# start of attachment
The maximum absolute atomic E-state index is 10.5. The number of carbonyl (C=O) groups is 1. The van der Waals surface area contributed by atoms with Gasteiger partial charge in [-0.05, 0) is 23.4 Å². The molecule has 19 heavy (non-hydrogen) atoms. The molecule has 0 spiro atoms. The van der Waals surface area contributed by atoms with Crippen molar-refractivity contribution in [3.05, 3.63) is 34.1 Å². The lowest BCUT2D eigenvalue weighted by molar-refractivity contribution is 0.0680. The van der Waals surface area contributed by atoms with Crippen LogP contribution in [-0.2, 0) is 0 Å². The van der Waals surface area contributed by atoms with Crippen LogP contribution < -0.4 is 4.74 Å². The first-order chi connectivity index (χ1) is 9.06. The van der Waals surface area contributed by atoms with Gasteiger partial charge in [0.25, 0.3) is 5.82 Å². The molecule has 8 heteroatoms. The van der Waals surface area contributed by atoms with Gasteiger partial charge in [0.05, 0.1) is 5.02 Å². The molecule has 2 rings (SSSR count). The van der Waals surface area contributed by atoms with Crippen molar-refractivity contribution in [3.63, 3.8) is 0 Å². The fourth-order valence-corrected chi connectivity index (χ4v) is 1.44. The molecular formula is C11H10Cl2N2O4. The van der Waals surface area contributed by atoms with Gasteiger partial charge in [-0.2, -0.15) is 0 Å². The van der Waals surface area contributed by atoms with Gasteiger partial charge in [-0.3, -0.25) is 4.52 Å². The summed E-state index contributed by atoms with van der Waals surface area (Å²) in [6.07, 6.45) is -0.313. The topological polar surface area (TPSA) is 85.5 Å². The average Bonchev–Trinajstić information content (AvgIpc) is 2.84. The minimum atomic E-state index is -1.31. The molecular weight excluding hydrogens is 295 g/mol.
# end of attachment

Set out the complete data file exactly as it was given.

The maximum absolute atomic E-state index is 10.5. The number of carbonyl (C=O) groups is 1. The van der Waals surface area contributed by atoms with Gasteiger partial charge in [-0.05, 0) is 23.4 Å². The molecule has 19 heavy (non-hydrogen) atoms. The molecule has 0 spiro atoms. The van der Waals surface area contributed by atoms with Crippen molar-refractivity contribution in [3.05, 3.63) is 34.1 Å². The lowest BCUT2D eigenvalue weighted by molar-refractivity contribution is 0.0680. The van der Waals surface area contributed by atoms with Crippen LogP contribution in [-0.2, 0) is 0 Å². The van der Waals surface area contributed by atoms with Crippen LogP contribution < -0.4 is 4.74 Å². The first-order chi connectivity index (χ1) is 9.06. The van der Waals surface area contributed by atoms with Gasteiger partial charge in [0.25, 0.3) is 5.82 Å². The molecule has 8 heteroatoms. The van der Waals surface area contributed by atoms with Gasteiger partial charge in [0.05, 0.1) is 5.02 Å². The molecule has 2 rings (SSSR count). The van der Waals surface area contributed by atoms with Crippen molar-refractivity contribution in [3.63, 3.8) is 0 Å². The fourth-order valence-corrected chi connectivity index (χ4v) is 1.44. The molecular formula is C11H10Cl2N2O4. The van der Waals surface area contributed by atoms with Gasteiger partial charge in [-0.2, -0.15) is 0 Å². The van der Waals surface area contributed by atoms with Gasteiger partial charge in [-0.3, -0.25) is 4.52 Å². The summed E-state index contributed by atoms with van der Waals surface area (Å²) in [6.07, 6.45) is -0.313. The topological polar surface area (TPSA) is 85.5 Å². The average Bonchev–Trinajstić information content (AvgIpc) is 2.84. The minimum atomic E-state index is -1.31. The molecular weight excluding hydrogens is 295 g/mol.